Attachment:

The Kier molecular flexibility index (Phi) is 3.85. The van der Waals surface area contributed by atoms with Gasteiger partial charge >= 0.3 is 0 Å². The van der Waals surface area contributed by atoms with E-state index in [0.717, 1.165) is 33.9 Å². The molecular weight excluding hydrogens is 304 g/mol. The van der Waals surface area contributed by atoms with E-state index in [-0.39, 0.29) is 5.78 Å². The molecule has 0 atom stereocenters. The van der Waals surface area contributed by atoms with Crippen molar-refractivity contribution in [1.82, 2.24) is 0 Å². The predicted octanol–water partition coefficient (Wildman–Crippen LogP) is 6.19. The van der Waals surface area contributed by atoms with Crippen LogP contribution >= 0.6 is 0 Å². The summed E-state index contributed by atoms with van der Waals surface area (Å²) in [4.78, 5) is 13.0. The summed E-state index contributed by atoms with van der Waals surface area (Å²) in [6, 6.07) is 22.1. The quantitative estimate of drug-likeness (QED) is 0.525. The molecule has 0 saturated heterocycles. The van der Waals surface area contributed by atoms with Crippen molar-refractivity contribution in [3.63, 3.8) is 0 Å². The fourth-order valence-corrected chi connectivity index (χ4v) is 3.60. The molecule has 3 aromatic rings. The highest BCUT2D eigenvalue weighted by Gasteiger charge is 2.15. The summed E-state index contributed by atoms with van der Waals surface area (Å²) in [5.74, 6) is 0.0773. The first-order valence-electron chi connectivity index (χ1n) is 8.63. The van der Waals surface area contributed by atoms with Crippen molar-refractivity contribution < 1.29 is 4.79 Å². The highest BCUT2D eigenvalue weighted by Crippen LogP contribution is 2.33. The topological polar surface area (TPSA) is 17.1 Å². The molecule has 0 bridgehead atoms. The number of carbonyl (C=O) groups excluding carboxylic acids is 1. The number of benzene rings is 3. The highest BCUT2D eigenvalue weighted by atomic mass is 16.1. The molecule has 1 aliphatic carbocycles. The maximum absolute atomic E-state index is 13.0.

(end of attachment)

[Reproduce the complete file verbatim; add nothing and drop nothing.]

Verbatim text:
The Kier molecular flexibility index (Phi) is 3.85. The van der Waals surface area contributed by atoms with Gasteiger partial charge >= 0.3 is 0 Å². The van der Waals surface area contributed by atoms with E-state index in [0.717, 1.165) is 33.9 Å². The molecular weight excluding hydrogens is 304 g/mol. The van der Waals surface area contributed by atoms with E-state index in [-0.39, 0.29) is 5.78 Å². The molecule has 0 atom stereocenters. The van der Waals surface area contributed by atoms with Crippen molar-refractivity contribution in [1.82, 2.24) is 0 Å². The predicted octanol–water partition coefficient (Wildman–Crippen LogP) is 6.19. The van der Waals surface area contributed by atoms with Crippen LogP contribution >= 0.6 is 0 Å². The summed E-state index contributed by atoms with van der Waals surface area (Å²) in [4.78, 5) is 13.0. The summed E-state index contributed by atoms with van der Waals surface area (Å²) in [6, 6.07) is 22.1. The quantitative estimate of drug-likeness (QED) is 0.525. The molecule has 0 saturated heterocycles. The van der Waals surface area contributed by atoms with Crippen molar-refractivity contribution in [3.63, 3.8) is 0 Å². The fourth-order valence-corrected chi connectivity index (χ4v) is 3.60. The molecule has 3 aromatic rings. The highest BCUT2D eigenvalue weighted by Gasteiger charge is 2.15. The summed E-state index contributed by atoms with van der Waals surface area (Å²) in [5.74, 6) is 0.0773. The first-order valence-electron chi connectivity index (χ1n) is 8.63. The van der Waals surface area contributed by atoms with Crippen molar-refractivity contribution < 1.29 is 4.79 Å². The highest BCUT2D eigenvalue weighted by Crippen LogP contribution is 2.33. The topological polar surface area (TPSA) is 17.1 Å². The molecule has 0 bridgehead atoms. The number of carbonyl (C=O) groups excluding carboxylic acids is 1. The number of benzene rings is 3. The highest BCUT2D eigenvalue weighted by atomic mass is 16.1. The molecule has 1 aliphatic carbocycles. The maximum absolute atomic E-state index is 13.0.